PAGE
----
My GE oven has a convection selection as well as a convection ROAST selection. Not sure when to use one or the other as well as what the conventional wisdom is on the subject. I'm sure you have delt with this Q before.
Are you channeling your best self with this comment? (If you're not sure, check out our Code of Conduct.)
AntoniaJames is a trusted source on Bread/Baking.
Check the manual. If you don't have it handy, iyou should be able to find it online. That said, I was told by the cooking expert who does demos at our local Dacor showroom that convection roast -- at least for my Dacor range -- should only be used for very large roasts. In my range, it provides more heat in the bottom half of the oven. I always use pure convection for roasts -- it works perfectly. But then, I typically butterfly my chickens and turkeys, and most other large cuts of meat I braise-roast, where the cooking happens inside a covered pot. ;o)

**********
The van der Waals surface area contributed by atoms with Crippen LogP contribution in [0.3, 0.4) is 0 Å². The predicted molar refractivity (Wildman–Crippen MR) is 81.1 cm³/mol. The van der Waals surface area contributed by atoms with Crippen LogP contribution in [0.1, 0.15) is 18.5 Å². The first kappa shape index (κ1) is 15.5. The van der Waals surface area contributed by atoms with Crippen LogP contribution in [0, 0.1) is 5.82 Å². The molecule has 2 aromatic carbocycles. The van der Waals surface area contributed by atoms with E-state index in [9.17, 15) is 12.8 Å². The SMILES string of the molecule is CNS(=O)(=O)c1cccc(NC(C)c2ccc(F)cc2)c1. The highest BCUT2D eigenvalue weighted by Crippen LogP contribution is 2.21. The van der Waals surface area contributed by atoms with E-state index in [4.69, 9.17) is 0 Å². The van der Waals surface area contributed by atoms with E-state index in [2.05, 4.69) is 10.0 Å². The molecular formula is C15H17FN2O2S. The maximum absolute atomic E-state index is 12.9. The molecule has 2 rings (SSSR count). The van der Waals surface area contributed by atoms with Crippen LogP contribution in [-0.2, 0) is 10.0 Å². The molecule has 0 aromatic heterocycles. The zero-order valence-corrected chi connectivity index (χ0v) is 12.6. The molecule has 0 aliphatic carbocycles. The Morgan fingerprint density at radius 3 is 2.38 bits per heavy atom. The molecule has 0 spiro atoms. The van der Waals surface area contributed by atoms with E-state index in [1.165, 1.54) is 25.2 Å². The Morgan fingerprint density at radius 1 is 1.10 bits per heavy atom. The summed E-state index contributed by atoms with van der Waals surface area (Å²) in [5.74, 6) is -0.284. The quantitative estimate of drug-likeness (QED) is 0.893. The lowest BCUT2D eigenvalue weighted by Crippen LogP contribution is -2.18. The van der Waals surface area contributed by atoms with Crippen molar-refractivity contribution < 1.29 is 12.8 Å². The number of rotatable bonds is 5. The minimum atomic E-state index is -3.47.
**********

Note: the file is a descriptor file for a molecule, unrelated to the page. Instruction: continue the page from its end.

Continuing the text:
I have the GE Monogram wall ovens, and I like to use the convection roast setting for roasting a whole chicken. It produces a beautifully browned crispy skinned bird on the outside while the inside (white and dark meat) remains both moist and juicy. Roasting at a high temp on this convection setting is somewhat similar to rotisserie cooking due to the fan that produces an even heat. Check out this blog entry of mine for a simple roast chicken...
I use the convection bake setting mostly for cookies because it ensures that the tops are done without the bottoms burning. When baking with the convection setting you need to be attentive to the time as things tend to bake faster. Hope this helps.
Yes, if your oven does not turn the temp down automatically, turn the temp 25 degrees lower
Hint: You probably already have a few in yours, too.
Peek Into a Pro Runner's Fridge
Peanut Butter Pantry Fudge
A Crispy, Cheesy (1-Ingredient!) Garnish
We're Rolling Out the Best